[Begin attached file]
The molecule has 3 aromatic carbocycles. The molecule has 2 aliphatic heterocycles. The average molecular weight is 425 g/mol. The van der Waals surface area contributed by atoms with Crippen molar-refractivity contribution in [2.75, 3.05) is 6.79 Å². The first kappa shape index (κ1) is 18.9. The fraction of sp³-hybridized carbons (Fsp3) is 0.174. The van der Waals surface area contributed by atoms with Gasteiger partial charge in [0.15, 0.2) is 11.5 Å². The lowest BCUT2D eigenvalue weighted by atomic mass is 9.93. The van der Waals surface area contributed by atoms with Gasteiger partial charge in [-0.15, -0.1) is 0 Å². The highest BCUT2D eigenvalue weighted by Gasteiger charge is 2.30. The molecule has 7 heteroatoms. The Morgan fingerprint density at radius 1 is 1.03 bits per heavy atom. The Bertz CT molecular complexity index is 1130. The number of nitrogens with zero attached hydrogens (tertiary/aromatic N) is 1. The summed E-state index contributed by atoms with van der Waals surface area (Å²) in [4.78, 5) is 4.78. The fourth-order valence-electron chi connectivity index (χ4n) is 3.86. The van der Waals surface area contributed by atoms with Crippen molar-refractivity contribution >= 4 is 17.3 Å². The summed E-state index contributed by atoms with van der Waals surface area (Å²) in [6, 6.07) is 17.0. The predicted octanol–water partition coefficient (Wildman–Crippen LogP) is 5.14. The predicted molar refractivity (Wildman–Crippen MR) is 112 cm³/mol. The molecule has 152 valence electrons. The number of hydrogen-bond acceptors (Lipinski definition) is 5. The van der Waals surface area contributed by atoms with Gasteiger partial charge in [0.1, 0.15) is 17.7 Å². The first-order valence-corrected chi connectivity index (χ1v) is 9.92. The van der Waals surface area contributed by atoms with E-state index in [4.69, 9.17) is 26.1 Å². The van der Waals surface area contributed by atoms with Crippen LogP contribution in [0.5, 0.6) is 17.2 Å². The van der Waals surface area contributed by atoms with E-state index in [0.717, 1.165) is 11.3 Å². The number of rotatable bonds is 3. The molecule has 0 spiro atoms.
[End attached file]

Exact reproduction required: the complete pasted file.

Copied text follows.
The molecule has 3 aromatic carbocycles. The molecule has 2 aliphatic heterocycles. The average molecular weight is 425 g/mol. The van der Waals surface area contributed by atoms with Crippen molar-refractivity contribution in [2.75, 3.05) is 6.79 Å². The first kappa shape index (κ1) is 18.9. The fraction of sp³-hybridized carbons (Fsp3) is 0.174. The van der Waals surface area contributed by atoms with Gasteiger partial charge in [0.15, 0.2) is 11.5 Å². The lowest BCUT2D eigenvalue weighted by atomic mass is 9.93. The van der Waals surface area contributed by atoms with Gasteiger partial charge in [-0.15, -0.1) is 0 Å². The highest BCUT2D eigenvalue weighted by Gasteiger charge is 2.30. The molecule has 7 heteroatoms. The Morgan fingerprint density at radius 1 is 1.03 bits per heavy atom. The Bertz CT molecular complexity index is 1130. The number of nitrogens with zero attached hydrogens (tertiary/aromatic N) is 1. The summed E-state index contributed by atoms with van der Waals surface area (Å²) in [4.78, 5) is 4.78. The fourth-order valence-electron chi connectivity index (χ4n) is 3.86. The van der Waals surface area contributed by atoms with Crippen molar-refractivity contribution >= 4 is 17.3 Å². The summed E-state index contributed by atoms with van der Waals surface area (Å²) in [6, 6.07) is 17.0. The predicted octanol–water partition coefficient (Wildman–Crippen LogP) is 5.14. The predicted molar refractivity (Wildman–Crippen MR) is 112 cm³/mol. The molecule has 152 valence electrons. The number of hydrogen-bond acceptors (Lipinski definition) is 5. The van der Waals surface area contributed by atoms with Gasteiger partial charge in [0.1, 0.15) is 17.7 Å². The first-order valence-corrected chi connectivity index (χ1v) is 9.92. The van der Waals surface area contributed by atoms with E-state index in [4.69, 9.17) is 26.1 Å². The van der Waals surface area contributed by atoms with Crippen LogP contribution in [0.5, 0.6) is 17.2 Å². The van der Waals surface area contributed by atoms with E-state index in [0.717, 1.165) is 11.3 Å². The number of rotatable bonds is 3. The molecule has 0 spiro atoms.